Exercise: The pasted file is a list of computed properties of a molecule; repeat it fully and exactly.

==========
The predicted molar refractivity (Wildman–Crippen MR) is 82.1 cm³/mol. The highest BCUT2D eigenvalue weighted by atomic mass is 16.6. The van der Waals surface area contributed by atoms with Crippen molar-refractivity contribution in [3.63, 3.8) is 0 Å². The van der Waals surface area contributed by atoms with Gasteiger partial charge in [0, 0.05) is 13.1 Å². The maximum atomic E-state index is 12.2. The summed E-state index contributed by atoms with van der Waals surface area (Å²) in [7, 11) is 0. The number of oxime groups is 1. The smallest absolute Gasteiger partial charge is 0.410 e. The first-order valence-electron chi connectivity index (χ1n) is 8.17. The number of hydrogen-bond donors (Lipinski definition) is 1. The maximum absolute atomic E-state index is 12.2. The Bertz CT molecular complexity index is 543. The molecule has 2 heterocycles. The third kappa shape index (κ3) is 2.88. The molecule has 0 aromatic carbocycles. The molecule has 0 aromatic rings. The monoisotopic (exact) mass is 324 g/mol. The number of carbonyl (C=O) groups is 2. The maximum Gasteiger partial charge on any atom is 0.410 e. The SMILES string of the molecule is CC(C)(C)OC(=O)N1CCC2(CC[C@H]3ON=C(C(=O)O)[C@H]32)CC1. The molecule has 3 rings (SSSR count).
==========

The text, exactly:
The predicted molar refractivity (Wildman–Crippen MR) is 82.1 cm³/mol. The highest BCUT2D eigenvalue weighted by atomic mass is 16.6. The van der Waals surface area contributed by atoms with Crippen molar-refractivity contribution in [3.63, 3.8) is 0 Å². The van der Waals surface area contributed by atoms with Gasteiger partial charge in [0, 0.05) is 13.1 Å². The maximum atomic E-state index is 12.2. The summed E-state index contributed by atoms with van der Waals surface area (Å²) in [7, 11) is 0. The number of oxime groups is 1. The smallest absolute Gasteiger partial charge is 0.410 e. The first-order valence-electron chi connectivity index (χ1n) is 8.17. The number of hydrogen-bond donors (Lipinski definition) is 1. The maximum absolute atomic E-state index is 12.2. The Bertz CT molecular complexity index is 543. The molecule has 2 heterocycles. The third kappa shape index (κ3) is 2.88. The molecule has 0 aromatic carbocycles. The molecule has 0 aromatic rings. The monoisotopic (exact) mass is 324 g/mol. The number of carbonyl (C=O) groups is 2. The maximum Gasteiger partial charge on any atom is 0.410 e. The SMILES string of the molecule is CC(C)(C)OC(=O)N1CCC2(CC[C@H]3ON=C(C(=O)O)[C@H]32)CC1. The molecule has 3 rings (SSSR count).